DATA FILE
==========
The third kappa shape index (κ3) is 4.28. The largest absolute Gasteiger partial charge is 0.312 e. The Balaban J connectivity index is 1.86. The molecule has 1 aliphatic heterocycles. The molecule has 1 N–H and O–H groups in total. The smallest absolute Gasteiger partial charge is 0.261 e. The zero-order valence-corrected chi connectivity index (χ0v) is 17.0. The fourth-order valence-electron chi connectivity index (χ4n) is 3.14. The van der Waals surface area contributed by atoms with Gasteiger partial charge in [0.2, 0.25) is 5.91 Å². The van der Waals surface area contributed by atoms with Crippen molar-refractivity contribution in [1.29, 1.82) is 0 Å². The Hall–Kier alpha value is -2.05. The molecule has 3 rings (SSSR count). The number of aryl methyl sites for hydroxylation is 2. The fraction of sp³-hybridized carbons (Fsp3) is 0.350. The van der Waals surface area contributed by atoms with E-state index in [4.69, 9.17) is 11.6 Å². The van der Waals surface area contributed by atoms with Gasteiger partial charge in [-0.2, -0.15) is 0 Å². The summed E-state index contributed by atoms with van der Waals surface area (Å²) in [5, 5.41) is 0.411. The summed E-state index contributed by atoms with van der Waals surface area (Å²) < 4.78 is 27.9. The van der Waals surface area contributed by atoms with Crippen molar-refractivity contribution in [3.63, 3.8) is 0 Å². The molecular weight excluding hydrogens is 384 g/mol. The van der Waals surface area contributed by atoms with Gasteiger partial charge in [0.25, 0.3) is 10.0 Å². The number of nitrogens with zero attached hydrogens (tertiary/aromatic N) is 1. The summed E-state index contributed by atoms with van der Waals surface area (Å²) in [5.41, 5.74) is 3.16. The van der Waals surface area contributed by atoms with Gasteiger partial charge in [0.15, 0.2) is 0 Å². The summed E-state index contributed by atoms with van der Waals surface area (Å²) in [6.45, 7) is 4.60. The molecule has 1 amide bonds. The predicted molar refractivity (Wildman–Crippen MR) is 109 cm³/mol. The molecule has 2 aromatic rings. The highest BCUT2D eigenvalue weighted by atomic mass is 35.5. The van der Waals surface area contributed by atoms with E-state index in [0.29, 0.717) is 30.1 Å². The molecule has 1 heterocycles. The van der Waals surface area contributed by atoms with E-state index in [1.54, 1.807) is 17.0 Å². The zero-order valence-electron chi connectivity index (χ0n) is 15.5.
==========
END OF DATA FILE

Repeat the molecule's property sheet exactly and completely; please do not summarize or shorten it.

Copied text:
The third kappa shape index (κ3) is 4.28. The largest absolute Gasteiger partial charge is 0.312 e. The Balaban J connectivity index is 1.86. The molecule has 1 aliphatic heterocycles. The molecule has 1 N–H and O–H groups in total. The smallest absolute Gasteiger partial charge is 0.261 e. The zero-order valence-corrected chi connectivity index (χ0v) is 17.0. The fourth-order valence-electron chi connectivity index (χ4n) is 3.14. The van der Waals surface area contributed by atoms with Gasteiger partial charge in [0.2, 0.25) is 5.91 Å². The van der Waals surface area contributed by atoms with Crippen molar-refractivity contribution in [1.29, 1.82) is 0 Å². The Hall–Kier alpha value is -2.05. The molecule has 3 rings (SSSR count). The number of aryl methyl sites for hydroxylation is 2. The fraction of sp³-hybridized carbons (Fsp3) is 0.350. The van der Waals surface area contributed by atoms with E-state index in [4.69, 9.17) is 11.6 Å². The van der Waals surface area contributed by atoms with Gasteiger partial charge in [-0.2, -0.15) is 0 Å². The summed E-state index contributed by atoms with van der Waals surface area (Å²) in [5, 5.41) is 0.411. The summed E-state index contributed by atoms with van der Waals surface area (Å²) < 4.78 is 27.9. The van der Waals surface area contributed by atoms with Crippen molar-refractivity contribution in [3.63, 3.8) is 0 Å². The molecular weight excluding hydrogens is 384 g/mol. The van der Waals surface area contributed by atoms with Gasteiger partial charge in [0.25, 0.3) is 10.0 Å². The number of nitrogens with zero attached hydrogens (tertiary/aromatic N) is 1. The summed E-state index contributed by atoms with van der Waals surface area (Å²) in [5.41, 5.74) is 3.16. The van der Waals surface area contributed by atoms with Gasteiger partial charge in [0.15, 0.2) is 0 Å². The summed E-state index contributed by atoms with van der Waals surface area (Å²) in [6.45, 7) is 4.60. The molecule has 1 amide bonds. The predicted molar refractivity (Wildman–Crippen MR) is 109 cm³/mol. The molecule has 2 aromatic rings. The highest BCUT2D eigenvalue weighted by atomic mass is 35.5. The van der Waals surface area contributed by atoms with E-state index in [0.29, 0.717) is 30.1 Å². The molecule has 1 heterocycles. The van der Waals surface area contributed by atoms with E-state index in [1.54, 1.807) is 17.0 Å². The zero-order valence-electron chi connectivity index (χ0n) is 15.5.